And the last point is that the euro -- regarding your original -- the previous question, the euro definitely put some pressure on MDR as well in this quarter compared to last year's quarter.

Operator

The next question comes with Ryan Koontz with Needham and Company. Please go ahead.

Ryan Koontz -- Needham and Company -- Analyst

Thanks for the question. Nice to hear about the higher productivity there on the sales front. Any color you can help us understand the adapting go-to-market to this new environment and your kind of near-term tangible opportunities? Any change in sales motion or progress with your partners, your channel partners like AWS, it would be helpful color there? Thank you.

Ron Yekutiel -- Co-Founder, Chairman, and Chief Executive Officer

Yeah. We are -- as I said, a bunch of deals are closing AWS, they're a good partner. I think it's the maturity of the event platform is supporting an acceleration here and a good amount of deals are coming from that direction. As I mentioned, it's a new product that has come to be throughout this year really gave -- given birth at the beginning of this year and is now in this quarter in earnest for the very first time contributing in a more significant manner and the same is expected to happen next quarter is quite significant.

I'd say that a lot of these deals, we said that we've never lost them, but just that they came in and they took longer and then they start closing. We said that the pipeline was getting stronger, and we could see the impact of that. And that's happening. And so it's not a big surprise for us.

We were waiting for these deals to happen and now they have, and we expect more of that to happen. There is a question, how much of this was more kind of a COVID reflex that was down over the first few quarters and now kind of come back up. Especially as I mentioned, when people move from the immediate need that they had for the next month for an event, for more strategic thought process around when and how they're going to replace the whole infrastructure for the company. And even now, as we get more into questions around IT budgets, the fact that we could replace multiple vendors and do that in a more cost-effective way.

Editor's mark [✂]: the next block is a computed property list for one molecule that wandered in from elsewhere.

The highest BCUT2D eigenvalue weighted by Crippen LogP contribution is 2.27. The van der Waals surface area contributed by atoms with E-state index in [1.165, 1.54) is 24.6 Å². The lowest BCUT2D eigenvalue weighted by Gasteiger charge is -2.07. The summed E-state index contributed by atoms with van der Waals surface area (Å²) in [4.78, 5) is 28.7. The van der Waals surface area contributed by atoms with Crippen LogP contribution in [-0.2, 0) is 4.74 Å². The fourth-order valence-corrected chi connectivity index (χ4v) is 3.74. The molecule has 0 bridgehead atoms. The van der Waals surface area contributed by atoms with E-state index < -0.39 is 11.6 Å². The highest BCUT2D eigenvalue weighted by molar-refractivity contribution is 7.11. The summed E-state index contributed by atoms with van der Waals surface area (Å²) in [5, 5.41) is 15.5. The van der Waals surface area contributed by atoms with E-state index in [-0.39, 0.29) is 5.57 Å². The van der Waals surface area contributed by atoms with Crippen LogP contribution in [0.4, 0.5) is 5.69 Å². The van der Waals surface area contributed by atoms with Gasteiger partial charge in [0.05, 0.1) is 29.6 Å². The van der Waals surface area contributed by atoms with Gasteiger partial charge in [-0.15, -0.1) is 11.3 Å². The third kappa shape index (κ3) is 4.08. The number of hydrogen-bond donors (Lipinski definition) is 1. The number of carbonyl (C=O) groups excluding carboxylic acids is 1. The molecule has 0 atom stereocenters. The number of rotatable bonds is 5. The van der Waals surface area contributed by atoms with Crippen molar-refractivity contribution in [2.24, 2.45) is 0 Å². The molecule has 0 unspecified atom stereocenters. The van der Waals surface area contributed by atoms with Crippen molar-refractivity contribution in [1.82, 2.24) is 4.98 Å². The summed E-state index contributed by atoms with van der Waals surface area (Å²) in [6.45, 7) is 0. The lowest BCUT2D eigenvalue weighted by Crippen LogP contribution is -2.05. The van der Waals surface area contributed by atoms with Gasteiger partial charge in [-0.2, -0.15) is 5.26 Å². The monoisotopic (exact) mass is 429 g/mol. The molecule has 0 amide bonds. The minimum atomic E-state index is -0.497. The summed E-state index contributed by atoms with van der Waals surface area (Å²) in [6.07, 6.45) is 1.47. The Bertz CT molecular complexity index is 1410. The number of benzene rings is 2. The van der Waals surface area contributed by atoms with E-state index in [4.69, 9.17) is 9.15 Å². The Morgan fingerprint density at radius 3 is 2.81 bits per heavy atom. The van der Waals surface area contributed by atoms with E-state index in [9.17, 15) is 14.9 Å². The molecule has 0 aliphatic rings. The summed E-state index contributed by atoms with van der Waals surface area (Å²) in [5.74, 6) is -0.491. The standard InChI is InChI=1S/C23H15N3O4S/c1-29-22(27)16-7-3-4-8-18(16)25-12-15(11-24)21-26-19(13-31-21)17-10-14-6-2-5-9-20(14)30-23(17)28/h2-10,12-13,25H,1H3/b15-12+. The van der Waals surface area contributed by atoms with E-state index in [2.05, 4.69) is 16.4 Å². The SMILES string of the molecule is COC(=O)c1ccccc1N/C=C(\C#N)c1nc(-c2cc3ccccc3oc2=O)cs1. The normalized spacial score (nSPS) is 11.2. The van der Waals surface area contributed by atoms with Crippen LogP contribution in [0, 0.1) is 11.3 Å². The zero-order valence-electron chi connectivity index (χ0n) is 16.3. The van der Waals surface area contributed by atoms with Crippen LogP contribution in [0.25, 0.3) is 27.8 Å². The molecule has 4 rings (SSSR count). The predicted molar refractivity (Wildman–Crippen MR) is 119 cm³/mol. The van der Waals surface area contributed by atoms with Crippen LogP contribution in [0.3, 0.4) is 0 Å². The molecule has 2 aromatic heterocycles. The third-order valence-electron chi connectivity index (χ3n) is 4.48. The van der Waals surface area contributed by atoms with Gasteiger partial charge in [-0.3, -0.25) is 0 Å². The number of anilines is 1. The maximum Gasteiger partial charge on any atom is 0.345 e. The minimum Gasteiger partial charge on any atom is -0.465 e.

That's really important. So I think that's all leading toward higher productivity. We expect that to continue to be there. One very important thing to note as we think about the future and the numbers that could be there.

So as part of the reorg that we did now, we said we're obviously combining the two business units in a way that's enabling us to balance better between growth and profitability, but at the same time, trim and optimize and get a lot more synergies. From a sales perspective, we're continuing to kind of freeze and we said that earlier that we're going to slow down the addition. We're kind of raising at the current level of the ramp headcount that the company has. What's interesting is that the acceleration in the second half of the year is not affected by it because it's already kind of pegged in into all the numbers that you have and the people that we have now.

But if we maintain the same overall productivity that happened this year, not this quarter, but all the way, including the bad first quarter, everything until now and even less than that. And we apply the same gross retention level of this year, that is the same gross retention as last year, it's kind of the base gross retention, we're set to more than double growth rates next year. And so again, obviously, we're not providing guidance, but the idea here is that the acceleration that we see coming for Q4 based on existing deals and the general notion that it doesn't take a revolution or even an evolution compared to this year, which was a very, very tough year to bring about a significant higher growth rate is something that we could expect seeing given existing year results. So let alone, the productivity of this quarter continues forward, that's a higher number.

And if we start assuming upsides that are associated with other factors like the economy doing better, our new event platform bringing more business, etc., it could jump up materially. And that, coupled with the fact that as mentioned, the adjusted EBITDA profitability of a single digit, hopefully, mid-single digit next year and the breakeven on the cash that's going to come after and specifically in the second half of this year, being at that single-digit cash, I think, puts us in a different place, and we're looking forward to that.

Ryan Koontz -- Needham and Company -- Analyst

Got it. And that success with the events platform, is that primarily coming from enterprise versus tech OEM or anything like that?

Ron Yekutiel -- Co-Founder, Chairman, and Chief Executive Officer